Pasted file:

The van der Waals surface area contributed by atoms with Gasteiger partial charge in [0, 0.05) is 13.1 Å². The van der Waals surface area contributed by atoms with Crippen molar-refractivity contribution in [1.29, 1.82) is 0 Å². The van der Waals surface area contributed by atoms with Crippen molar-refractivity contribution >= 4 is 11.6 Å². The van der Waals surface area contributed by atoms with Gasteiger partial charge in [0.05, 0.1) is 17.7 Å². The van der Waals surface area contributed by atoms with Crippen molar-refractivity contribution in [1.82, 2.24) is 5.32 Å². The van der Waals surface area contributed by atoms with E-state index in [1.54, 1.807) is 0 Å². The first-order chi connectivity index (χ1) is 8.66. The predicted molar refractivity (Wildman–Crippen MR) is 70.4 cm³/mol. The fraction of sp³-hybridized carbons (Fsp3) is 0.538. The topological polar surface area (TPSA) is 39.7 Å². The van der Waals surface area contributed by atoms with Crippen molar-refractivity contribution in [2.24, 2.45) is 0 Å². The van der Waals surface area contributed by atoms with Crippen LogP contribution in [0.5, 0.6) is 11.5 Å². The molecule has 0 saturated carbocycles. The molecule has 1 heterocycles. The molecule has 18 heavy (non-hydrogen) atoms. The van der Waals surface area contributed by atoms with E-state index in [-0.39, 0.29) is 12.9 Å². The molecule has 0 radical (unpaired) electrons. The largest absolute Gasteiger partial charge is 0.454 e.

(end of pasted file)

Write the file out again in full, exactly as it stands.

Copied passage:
The van der Waals surface area contributed by atoms with Gasteiger partial charge in [0, 0.05) is 13.1 Å². The van der Waals surface area contributed by atoms with Crippen molar-refractivity contribution in [1.29, 1.82) is 0 Å². The van der Waals surface area contributed by atoms with Crippen molar-refractivity contribution >= 4 is 11.6 Å². The van der Waals surface area contributed by atoms with Gasteiger partial charge in [0.05, 0.1) is 17.7 Å². The van der Waals surface area contributed by atoms with Crippen molar-refractivity contribution in [1.82, 2.24) is 5.32 Å². The van der Waals surface area contributed by atoms with E-state index in [1.54, 1.807) is 0 Å². The first-order chi connectivity index (χ1) is 8.66. The predicted molar refractivity (Wildman–Crippen MR) is 70.4 cm³/mol. The fraction of sp³-hybridized carbons (Fsp3) is 0.538. The topological polar surface area (TPSA) is 39.7 Å². The van der Waals surface area contributed by atoms with Crippen molar-refractivity contribution in [2.24, 2.45) is 0 Å². The van der Waals surface area contributed by atoms with Crippen LogP contribution in [0.5, 0.6) is 11.5 Å². The molecule has 0 saturated carbocycles. The molecule has 1 heterocycles. The molecule has 18 heavy (non-hydrogen) atoms. The van der Waals surface area contributed by atoms with E-state index in [-0.39, 0.29) is 12.9 Å². The molecule has 0 radical (unpaired) electrons. The largest absolute Gasteiger partial charge is 0.454 e.